While councils may have little or no control over the behaviour of groups or individuals in public places, they are required to take all reasonable precautions to minimise risks to employees, volunteers and the public arising from inappropriately discarded community sharps.

As is the case for all employers, compliance with workplace health and safety regulations by councils presupposes that the risk of needle stick injury in the workplace has been identified, assessed, and either eliminated or the risk of harm controlled to the lowest possible level.

In the case of needle stick injury, clear procedures for responding and reporting incidents should be attached to a safe work method statement (SWMS).

Needle and Syringe Programs (NSPs) are provided in areas where injecting drug use is already occurring. No study has ever found that the introduction of an NSP contributed to increased levels of injecting drug use. In fact, studies have reported a decrease in drug use following the introduction of NSP because they act as a referral and education point for clients wanting to begin drug treatment.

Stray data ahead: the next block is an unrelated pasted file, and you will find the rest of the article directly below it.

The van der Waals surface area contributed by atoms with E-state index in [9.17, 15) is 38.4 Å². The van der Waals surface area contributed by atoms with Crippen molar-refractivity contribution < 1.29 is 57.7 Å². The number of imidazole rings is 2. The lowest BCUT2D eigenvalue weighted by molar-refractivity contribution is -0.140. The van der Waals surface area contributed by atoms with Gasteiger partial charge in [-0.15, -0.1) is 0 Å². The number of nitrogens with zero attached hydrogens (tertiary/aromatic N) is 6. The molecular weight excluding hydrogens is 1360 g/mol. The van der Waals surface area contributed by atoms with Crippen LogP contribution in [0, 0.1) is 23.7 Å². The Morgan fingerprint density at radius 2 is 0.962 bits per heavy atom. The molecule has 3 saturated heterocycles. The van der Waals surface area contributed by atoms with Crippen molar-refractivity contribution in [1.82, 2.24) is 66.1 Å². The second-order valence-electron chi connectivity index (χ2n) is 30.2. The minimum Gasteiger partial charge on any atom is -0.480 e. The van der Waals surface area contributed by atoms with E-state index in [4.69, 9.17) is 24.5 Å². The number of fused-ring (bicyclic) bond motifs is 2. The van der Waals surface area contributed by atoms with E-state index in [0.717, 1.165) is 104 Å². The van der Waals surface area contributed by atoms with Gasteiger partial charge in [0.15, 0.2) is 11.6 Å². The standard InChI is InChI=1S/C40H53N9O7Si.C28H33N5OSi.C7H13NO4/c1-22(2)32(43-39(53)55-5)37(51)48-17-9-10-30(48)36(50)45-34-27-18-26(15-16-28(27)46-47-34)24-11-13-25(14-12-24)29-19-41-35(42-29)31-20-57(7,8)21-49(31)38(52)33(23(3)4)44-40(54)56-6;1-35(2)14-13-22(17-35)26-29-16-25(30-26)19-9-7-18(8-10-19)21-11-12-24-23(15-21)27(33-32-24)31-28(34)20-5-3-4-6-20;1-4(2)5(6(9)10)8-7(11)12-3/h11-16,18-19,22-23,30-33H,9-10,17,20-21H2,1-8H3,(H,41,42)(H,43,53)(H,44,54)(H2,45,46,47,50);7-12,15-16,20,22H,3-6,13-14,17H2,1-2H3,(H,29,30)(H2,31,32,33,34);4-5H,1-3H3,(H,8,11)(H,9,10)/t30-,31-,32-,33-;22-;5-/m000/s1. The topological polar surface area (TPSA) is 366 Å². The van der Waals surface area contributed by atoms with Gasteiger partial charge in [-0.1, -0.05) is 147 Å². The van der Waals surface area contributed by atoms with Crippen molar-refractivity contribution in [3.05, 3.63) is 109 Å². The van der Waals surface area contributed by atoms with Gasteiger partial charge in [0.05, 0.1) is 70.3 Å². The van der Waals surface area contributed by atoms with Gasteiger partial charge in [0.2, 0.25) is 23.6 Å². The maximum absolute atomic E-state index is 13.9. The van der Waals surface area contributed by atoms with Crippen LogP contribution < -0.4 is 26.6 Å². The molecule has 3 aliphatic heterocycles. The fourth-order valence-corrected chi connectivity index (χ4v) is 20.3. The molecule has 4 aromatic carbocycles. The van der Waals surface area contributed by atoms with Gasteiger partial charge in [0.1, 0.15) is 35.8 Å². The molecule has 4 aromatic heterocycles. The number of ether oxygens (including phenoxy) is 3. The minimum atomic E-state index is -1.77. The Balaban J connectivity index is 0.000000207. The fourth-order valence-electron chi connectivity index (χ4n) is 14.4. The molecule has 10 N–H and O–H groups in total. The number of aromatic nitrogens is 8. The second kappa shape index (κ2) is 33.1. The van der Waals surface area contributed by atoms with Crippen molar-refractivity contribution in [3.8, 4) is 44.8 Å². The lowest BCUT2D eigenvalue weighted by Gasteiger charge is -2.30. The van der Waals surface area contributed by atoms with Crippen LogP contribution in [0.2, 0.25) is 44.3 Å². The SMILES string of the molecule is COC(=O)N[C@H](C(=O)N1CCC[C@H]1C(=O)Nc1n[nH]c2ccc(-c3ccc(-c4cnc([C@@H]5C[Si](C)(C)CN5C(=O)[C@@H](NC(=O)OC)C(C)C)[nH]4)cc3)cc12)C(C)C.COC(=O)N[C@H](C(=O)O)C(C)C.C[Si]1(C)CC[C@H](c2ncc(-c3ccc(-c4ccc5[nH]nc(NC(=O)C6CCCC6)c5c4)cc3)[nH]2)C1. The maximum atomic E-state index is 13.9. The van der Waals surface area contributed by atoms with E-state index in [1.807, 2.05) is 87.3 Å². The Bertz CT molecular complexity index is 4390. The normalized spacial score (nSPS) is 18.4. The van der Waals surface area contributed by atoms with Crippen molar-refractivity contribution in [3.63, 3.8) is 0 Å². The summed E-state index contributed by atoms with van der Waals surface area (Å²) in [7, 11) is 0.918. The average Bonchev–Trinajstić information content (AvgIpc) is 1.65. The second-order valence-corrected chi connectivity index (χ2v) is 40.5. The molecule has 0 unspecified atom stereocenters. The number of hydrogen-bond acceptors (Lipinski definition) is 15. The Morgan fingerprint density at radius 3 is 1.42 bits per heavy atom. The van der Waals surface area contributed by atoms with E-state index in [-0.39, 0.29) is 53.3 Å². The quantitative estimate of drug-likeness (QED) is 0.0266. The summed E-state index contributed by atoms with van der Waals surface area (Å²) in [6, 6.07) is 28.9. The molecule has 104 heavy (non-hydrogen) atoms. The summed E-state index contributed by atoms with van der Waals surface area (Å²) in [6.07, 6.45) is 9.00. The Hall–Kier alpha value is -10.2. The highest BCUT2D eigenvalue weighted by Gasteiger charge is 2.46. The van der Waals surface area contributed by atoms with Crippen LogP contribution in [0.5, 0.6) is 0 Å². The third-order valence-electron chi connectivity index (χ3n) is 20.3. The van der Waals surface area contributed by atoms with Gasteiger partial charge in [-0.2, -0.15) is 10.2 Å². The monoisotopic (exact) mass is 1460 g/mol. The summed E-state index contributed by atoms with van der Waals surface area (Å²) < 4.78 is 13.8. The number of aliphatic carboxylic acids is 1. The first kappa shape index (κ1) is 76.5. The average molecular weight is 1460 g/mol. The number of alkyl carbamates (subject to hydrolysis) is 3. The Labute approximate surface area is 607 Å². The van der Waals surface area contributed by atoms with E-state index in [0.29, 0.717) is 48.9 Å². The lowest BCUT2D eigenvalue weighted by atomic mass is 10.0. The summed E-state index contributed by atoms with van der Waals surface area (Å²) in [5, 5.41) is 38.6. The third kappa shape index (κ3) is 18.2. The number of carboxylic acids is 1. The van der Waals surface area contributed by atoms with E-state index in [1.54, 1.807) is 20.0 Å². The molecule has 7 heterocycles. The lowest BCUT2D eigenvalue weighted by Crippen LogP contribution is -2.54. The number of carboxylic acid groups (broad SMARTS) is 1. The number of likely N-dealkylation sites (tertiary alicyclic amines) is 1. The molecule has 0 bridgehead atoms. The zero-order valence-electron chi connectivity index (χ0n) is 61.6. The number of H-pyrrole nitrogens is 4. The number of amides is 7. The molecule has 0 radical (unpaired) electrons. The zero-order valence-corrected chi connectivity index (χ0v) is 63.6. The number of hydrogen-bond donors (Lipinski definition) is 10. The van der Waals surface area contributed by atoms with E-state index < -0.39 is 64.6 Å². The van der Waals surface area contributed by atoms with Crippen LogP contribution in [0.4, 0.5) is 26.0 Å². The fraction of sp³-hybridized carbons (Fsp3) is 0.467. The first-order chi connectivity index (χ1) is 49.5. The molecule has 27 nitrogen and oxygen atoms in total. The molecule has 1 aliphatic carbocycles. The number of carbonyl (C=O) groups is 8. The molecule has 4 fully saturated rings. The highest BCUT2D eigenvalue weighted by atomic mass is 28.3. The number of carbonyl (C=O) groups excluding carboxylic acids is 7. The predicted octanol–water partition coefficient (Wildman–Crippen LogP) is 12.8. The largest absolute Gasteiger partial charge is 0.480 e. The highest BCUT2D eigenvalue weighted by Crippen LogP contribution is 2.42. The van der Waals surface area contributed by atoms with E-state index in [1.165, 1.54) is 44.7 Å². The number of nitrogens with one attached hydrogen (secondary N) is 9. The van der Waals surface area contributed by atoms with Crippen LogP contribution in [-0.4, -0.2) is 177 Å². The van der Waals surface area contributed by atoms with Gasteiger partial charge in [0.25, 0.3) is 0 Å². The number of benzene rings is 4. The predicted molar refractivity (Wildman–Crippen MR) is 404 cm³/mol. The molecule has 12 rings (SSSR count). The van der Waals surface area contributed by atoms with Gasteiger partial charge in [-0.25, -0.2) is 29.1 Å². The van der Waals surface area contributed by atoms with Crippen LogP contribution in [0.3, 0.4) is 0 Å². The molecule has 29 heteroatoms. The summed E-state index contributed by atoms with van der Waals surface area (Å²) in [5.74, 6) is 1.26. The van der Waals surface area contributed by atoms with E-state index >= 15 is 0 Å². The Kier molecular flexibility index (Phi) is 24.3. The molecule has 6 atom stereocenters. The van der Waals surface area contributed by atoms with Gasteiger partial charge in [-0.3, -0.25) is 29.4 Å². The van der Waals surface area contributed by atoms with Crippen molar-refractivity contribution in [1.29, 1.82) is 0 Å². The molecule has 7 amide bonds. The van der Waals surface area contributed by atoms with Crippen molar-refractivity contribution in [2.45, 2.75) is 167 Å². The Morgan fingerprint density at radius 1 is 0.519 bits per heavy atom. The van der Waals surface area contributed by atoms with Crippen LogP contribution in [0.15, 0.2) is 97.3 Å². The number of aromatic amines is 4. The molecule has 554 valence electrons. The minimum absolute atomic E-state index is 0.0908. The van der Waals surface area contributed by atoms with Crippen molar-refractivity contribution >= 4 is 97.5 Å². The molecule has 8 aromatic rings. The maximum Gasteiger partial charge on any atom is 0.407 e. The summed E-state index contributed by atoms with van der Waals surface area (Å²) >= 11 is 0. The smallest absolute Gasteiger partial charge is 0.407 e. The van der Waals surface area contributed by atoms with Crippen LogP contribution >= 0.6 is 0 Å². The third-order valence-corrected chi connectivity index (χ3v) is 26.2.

Some drug users inject in public places like toilets because they are young, homeless, or are very dependent on drugs and inject immediately after buying them. Drug users may also throw their injecting equipment away because they fear the police could use this equipment as evidence of drug use and arrest them.

However, just as the vast majority of people do not litter, most people who inject drugs dispose of their used needles and syringes safely, particularly when there are accessible disposal facilities available.

NSPs help reduce the number of needles and syringes that are discarded inappropriately by providing disposal bins and personal containers, educating clients about safe disposal and by cleaning up hotspots where injecting equipment has been discarded.

NSPs collect used injecting equipment and often visit known hotspots to collect discarded equipment. Councils and others who have issues with discarded injecting equipment should inform their local NSP, or the NSW Needle Clean-up Hotline on 1800 633 353, who will assist with the clean-up.